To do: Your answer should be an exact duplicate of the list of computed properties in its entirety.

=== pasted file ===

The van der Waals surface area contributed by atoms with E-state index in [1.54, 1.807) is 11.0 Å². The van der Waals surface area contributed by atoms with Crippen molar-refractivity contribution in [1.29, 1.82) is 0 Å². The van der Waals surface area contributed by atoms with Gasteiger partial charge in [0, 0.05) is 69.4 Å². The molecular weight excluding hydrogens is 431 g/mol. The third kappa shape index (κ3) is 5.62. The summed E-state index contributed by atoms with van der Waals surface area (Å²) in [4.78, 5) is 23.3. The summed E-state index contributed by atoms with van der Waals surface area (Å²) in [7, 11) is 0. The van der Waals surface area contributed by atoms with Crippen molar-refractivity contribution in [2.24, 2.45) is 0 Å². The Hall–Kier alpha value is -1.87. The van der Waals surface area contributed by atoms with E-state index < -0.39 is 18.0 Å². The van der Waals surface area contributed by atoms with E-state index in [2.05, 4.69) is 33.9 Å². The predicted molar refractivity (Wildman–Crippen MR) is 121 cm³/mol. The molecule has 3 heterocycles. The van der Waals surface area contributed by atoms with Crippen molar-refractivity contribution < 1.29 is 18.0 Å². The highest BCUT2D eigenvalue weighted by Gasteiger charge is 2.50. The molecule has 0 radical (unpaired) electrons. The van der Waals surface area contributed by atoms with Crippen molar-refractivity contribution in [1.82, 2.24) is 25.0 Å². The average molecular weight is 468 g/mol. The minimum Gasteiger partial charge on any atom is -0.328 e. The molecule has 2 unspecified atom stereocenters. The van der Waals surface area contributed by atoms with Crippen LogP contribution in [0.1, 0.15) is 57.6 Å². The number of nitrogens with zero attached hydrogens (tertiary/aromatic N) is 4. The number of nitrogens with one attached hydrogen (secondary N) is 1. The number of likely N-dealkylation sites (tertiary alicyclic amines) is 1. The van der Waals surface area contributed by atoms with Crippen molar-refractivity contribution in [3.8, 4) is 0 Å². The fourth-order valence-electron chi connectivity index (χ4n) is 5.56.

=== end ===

The van der Waals surface area contributed by atoms with E-state index in [1.54, 1.807) is 11.0 Å². The van der Waals surface area contributed by atoms with Crippen molar-refractivity contribution in [1.29, 1.82) is 0 Å². The van der Waals surface area contributed by atoms with Gasteiger partial charge in [0, 0.05) is 69.4 Å². The molecular weight excluding hydrogens is 431 g/mol. The third kappa shape index (κ3) is 5.62. The summed E-state index contributed by atoms with van der Waals surface area (Å²) in [4.78, 5) is 23.3. The summed E-state index contributed by atoms with van der Waals surface area (Å²) in [7, 11) is 0. The van der Waals surface area contributed by atoms with Crippen molar-refractivity contribution in [2.24, 2.45) is 0 Å². The Hall–Kier alpha value is -1.87. The van der Waals surface area contributed by atoms with E-state index < -0.39 is 18.0 Å². The van der Waals surface area contributed by atoms with E-state index in [2.05, 4.69) is 33.9 Å². The predicted molar refractivity (Wildman–Crippen MR) is 121 cm³/mol. The molecule has 3 heterocycles. The van der Waals surface area contributed by atoms with Crippen molar-refractivity contribution < 1.29 is 18.0 Å². The highest BCUT2D eigenvalue weighted by Gasteiger charge is 2.50. The molecule has 0 radical (unpaired) electrons. The van der Waals surface area contributed by atoms with Crippen molar-refractivity contribution in [1.82, 2.24) is 25.0 Å². The average molecular weight is 468 g/mol. The minimum Gasteiger partial charge on any atom is -0.328 e. The molecule has 2 unspecified atom stereocenters. The van der Waals surface area contributed by atoms with Crippen LogP contribution in [0.1, 0.15) is 57.6 Å². The number of nitrogens with zero attached hydrogens (tertiary/aromatic N) is 4. The number of nitrogens with one attached hydrogen (secondary N) is 1. The number of likely N-dealkylation sites (tertiary alicyclic amines) is 1. The van der Waals surface area contributed by atoms with Crippen molar-refractivity contribution in [3.8, 4) is 0 Å². The fourth-order valence-electron chi connectivity index (χ4n) is 5.56.